My dear friend Ann passed away recently. Ann was one of the building blocks of who I am, not in large dramatic ways, but in so many small ways that, when I think about it, I see her imprint all over my days, affecting in some way or another how I raised my children, how I relate to Stephen, the ways I pray and meditate on Scripture, my willingness (that has never come naturally) to speak up when someone is headed for trouble.
Ann and I met shortly after she moved to the Ithaca, NY area, when she came to our small house church one evening. I don’t remember first meeting her, but I would guess that she introduced herself to me—she is far more sociable than I, and I was probably hanging back, a bit shy and reserved. Right from the start, she became family to us, mostly as a much-needed source of wisdom and encouragement to me, a young wife and expectant mother at the time, but also a warm and loving person in our children’s younger years, and a fun, wise friend for all of us. One of my children said he always had a sense of “her support, and a sense of her love, faith, and very profound kindness when she visited. It seems like she was like an aunt or grandmother to us…”
And there’s so much more—Ann's openness to reading all sorts of books and the many recommendations she passed on to me, both classic literature and interesting new books on all sorts of topics. We probably talked about what we were each reading in every conversation we had. The fun we had cooking together in my kitchen when she would visit, companionably sharing life. The wonderful stories of her children and extended family members, most of which in some way or another exemplified God's faithfulness and Ann's trust in him. Her insights into each of my children’s personalities and strengths and into mine as well.
It wasn't that we always saw things the same way, because we didn't. Ann was adventurous in her thinking and attitudes, while I am more skeptical and cautious by nature, but we always loved and respected each other and were always interested in each others’ thoughts. To hear that she is no longer here is hard to believe and very hard to accept. I will miss her always, but will always carry with me some of the ways she influenced my life and who I am.
Perhaps foremost, Ann’s example of faith, no matter the circumstances, influenced me deeply and helped me grow in trusting and loving God. She was never without Jesus, not just in the sense that he was always with her as he is with all believers, but also in the way she was constantly aware of his presence and in open, easy communication with him. I got to know him better through spending time with Ann. Perhaps that is what I will miss the most. Ann’s wonderful smile must be brightening heaven now and I look forward to a joyful reunion when I see her again. We will have much to catch up on.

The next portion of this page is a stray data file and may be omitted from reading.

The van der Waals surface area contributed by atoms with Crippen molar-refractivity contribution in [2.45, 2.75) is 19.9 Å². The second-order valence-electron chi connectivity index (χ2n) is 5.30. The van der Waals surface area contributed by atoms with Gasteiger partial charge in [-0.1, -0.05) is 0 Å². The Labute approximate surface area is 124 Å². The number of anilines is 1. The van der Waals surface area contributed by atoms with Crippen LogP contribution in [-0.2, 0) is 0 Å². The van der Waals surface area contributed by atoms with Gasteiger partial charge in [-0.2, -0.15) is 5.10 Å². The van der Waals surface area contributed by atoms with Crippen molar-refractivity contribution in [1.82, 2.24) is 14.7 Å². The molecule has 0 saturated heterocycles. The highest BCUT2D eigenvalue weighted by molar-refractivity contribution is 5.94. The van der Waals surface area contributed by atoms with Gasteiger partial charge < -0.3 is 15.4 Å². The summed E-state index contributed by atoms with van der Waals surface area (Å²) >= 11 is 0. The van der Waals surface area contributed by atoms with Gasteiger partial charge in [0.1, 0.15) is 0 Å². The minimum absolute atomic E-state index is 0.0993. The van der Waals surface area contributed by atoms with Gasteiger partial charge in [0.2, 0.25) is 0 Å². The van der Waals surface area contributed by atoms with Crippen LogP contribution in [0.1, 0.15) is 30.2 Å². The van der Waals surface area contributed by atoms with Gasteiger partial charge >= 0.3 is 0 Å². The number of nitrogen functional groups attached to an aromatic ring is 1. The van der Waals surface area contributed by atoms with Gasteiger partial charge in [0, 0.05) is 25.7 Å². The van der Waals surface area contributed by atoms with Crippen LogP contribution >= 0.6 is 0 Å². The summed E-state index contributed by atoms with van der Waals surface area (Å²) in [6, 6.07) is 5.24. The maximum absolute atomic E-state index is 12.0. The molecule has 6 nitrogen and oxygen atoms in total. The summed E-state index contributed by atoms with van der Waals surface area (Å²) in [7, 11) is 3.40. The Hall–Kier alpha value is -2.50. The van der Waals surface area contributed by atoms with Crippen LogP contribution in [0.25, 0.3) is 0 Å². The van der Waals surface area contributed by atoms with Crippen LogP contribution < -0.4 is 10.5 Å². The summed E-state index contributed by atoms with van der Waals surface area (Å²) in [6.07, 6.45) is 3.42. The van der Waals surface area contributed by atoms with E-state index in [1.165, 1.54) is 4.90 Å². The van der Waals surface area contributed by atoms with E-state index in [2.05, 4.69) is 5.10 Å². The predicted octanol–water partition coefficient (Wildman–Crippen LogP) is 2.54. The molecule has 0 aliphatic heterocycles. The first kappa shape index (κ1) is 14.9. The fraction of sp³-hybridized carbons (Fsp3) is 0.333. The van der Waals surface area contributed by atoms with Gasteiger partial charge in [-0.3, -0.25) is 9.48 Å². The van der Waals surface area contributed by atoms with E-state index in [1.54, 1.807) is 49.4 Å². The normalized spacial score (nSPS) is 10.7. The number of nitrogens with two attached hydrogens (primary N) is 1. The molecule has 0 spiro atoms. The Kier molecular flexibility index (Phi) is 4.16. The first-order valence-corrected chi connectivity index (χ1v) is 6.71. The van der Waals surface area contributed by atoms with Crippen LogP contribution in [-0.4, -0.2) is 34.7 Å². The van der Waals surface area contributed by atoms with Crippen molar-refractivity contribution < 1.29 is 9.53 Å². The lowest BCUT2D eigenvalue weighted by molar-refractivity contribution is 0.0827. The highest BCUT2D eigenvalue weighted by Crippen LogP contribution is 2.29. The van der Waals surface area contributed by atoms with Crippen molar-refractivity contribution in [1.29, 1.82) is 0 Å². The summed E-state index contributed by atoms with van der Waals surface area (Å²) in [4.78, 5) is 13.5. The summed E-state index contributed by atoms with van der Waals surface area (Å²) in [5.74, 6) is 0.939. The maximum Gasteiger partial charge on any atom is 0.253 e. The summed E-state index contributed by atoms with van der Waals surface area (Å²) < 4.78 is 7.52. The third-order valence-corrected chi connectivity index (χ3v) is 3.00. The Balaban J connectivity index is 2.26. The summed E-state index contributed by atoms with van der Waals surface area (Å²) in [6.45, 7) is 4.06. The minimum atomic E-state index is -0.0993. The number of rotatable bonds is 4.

This passage comes to mind when I think of Ann and her abiding faith in God:
Though the fig tree does not bud
and there are no grapes on the vines,
though the olive crop fails
and the fields produce no food,
though there are no sheep in the pen
and no cattle in the stalls,
yet I will rejoice in the Lord,
I will be joyful in God my Savior.
The Sovereign Lord is my strength;
he enables me to go on the heights.
Habakkuk 3: 17-19
Here are a couple of poems that Ann wrote on scraps of paper when she was visiting us:
Crocuses Beneath the Snow
Crocuses beneath the snow,
do you know- do you know
How near is the sun,
That winter is done,
And you will tiptoe forth
With a sudden golden sound,
Crocuses beneath the snow,
Do you know? 3/21/89
Hemingway’s heroes move me, but not in
the way you might think;
His lovers don’t move me to love-
His drunkards don’t move me to drink;
With his anglers I’ll not go a fishing,
With his hunters not follow the trail;
His men can have all of his women,
His women each bull fighting male.
His boxers can box themselves silly,
toss each other right out of the ring;
When they land with a thud in a puddle of blood
I personally don’t feel a thing.
Yet Hemingway’s heroes move me to
Cry out with all of my might,
“If I earnestly try, I wonder if
I like Earnest could learn to write.
(written July 1999?)